compilation

Secrets of Bonding #77: Fire, the Wheel, Surety Bond Rates

These were among caveman’s greatest inventions.  But unfortunately, bond rates have changed little since the Paleolithic Era!

That may be a slight exaggeration, but it is true that bond rates and rating methods are not revised often.  Here are some of the peculiarities worth knowing, primarily in the area of contract surety:

  1. All sureties are entitled to charge for bid bonds, but most do not.
  2. They may charge for performance bonds in advance, but many wait 45 days for payment even though the instrument is uncancellable.
  3. A performance and payment bond costs the same as just a performance bond.
  4. A 100% performance and 100% payment bond costs the same as a 100% performance and 50% payment bond.
  5. A maintenance bond may be cheaper if the same surety preceded it with a performance bond.
  6. A 20% performance bond may cost the same as a 100% bond even though the surety has 1/5th as much exposure.
  7. In cases where a bid bond or surety consent letter is required, but then the work is awarded without requiring a final bond, the surety is entitled to make a charge for the unissued performance bond.

Now here is my favorite crazy bond rule.

Situation: You have a $1,000,000 private contract on which a P&P bond is optional.  The project owner asks the contractor to price an “alternate” to include a bond.

Let’s say the bond rate is 2% of the contract amount. So what is the bond price?

  1. $20,000
  2. $40,000
  3. $20,400
  4. $40,200

I know you love #1. It just looks so right.

But alas, that is not the answer, which is why this wins the wacky award!

#3. is the correct answer. The reason is that the bond fee is actually calculated on itself.  When determining the bond fee, it is not correct to remove the bond cost from the contract amount.  Like the cost of insurance and all costs related to the project, the bond cost is included in the contract amount.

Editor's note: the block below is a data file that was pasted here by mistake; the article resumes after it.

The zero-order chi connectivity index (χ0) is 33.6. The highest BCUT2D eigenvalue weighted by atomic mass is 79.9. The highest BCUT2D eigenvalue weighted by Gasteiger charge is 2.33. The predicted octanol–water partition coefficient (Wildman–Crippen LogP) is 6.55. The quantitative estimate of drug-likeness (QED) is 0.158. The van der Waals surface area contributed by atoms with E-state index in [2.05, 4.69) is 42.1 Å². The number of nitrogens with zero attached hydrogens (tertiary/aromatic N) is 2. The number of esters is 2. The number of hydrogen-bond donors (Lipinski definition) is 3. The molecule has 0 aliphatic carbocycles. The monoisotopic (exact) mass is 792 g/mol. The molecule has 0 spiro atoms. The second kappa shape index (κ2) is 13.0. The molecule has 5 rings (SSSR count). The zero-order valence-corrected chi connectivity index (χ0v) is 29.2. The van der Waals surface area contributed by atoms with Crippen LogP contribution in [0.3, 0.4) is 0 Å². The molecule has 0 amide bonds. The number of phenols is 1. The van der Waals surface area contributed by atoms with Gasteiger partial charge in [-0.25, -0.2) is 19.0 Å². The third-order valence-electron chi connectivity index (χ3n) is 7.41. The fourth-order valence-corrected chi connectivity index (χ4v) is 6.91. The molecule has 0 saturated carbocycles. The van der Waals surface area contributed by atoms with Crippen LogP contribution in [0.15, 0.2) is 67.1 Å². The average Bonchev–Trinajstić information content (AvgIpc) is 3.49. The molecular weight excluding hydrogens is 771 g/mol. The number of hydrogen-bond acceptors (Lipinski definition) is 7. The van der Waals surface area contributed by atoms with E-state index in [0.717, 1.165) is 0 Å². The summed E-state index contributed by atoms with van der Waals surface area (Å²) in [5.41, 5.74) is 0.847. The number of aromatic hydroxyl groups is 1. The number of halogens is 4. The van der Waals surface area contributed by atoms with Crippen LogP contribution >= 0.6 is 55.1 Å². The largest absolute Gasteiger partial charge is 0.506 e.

Therefore, the correct basis for the calculation is $1,020,000 x 2% = $20,400.

Q. So what about the additional $400? Should the calculation actually be $1,020,400 x 2%? (Then, wouldn’t you have to recalculate it again, and again, and again…)

Q. And who pays the extra $400? It’s not in the $1,020,000 contract amount.

A. Beats me. You better ask that Neanderthal in the corner office!

KIS Surety is the national contract bond underwriting department for Great Midwest Insurance Company, a national, corporate surety with an A-8 rating.  We throw all this underwriting talent at your bond opportunities and support contracts up to $10,000,000.

If you have a contract surety case that needs a fast, creative response, call us: 856-304-7348

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Secrets of Bonding #47: Compilation, Review, Audit?

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When it comes to Bid and Performance Bonds everyone knows that financial statement numbers are important.  But before surety underwriters get to them, they evaluate the method of financial presentation, its quality and credibility.

  • Is a CPA needed or can a PA or Tax Preparer be used?
  • Audits are expensive.  Can contractors avoid the cost?
  • Are there times when you can’t you use the same accounting method for tax and financial reporting?

There are a number of variables to consider.  Let’s go over what to use and when.

Accounting Professionals

A CPA is a Certified Public Accountant. These people are the premiere accounting professionals.  Bonding companies expect contractors to have a CPA prepared fiscal year-end (FYE) financial statement if individual bonds will be in the range of $1 million or more.

Below a CPA is a PA, Public Accountant, and then there are bookkeepers and tax preparers. Accounting professionals with lower credentials should only be used by contractors with small bond needs.

Accounting Methods

There are four accounting methods.  Any can be used for tax purposes, but banks and bonding companies are more selective.

  1. Accrual Method – probably the most common for construction companies.  May be acceptable for all bonding situations.
  2. Percentage of Completion – more sophisticated than Accrual.  Often used by larger contractors.
  3. Completed Contract – used by contractors that have multi-year projects such as road and bridge builders.
  4. Cash Method – acceptable for tax purposes, but not for financial reporting to banks or sureties.

Financial Presentation

The presentation can vary greatly. This too, is an important element. Surety underwriters expect to make a number of financial evaluations.  If the presentation is inadequate, they will not have info they need (schedules, notes and other elements).you-decide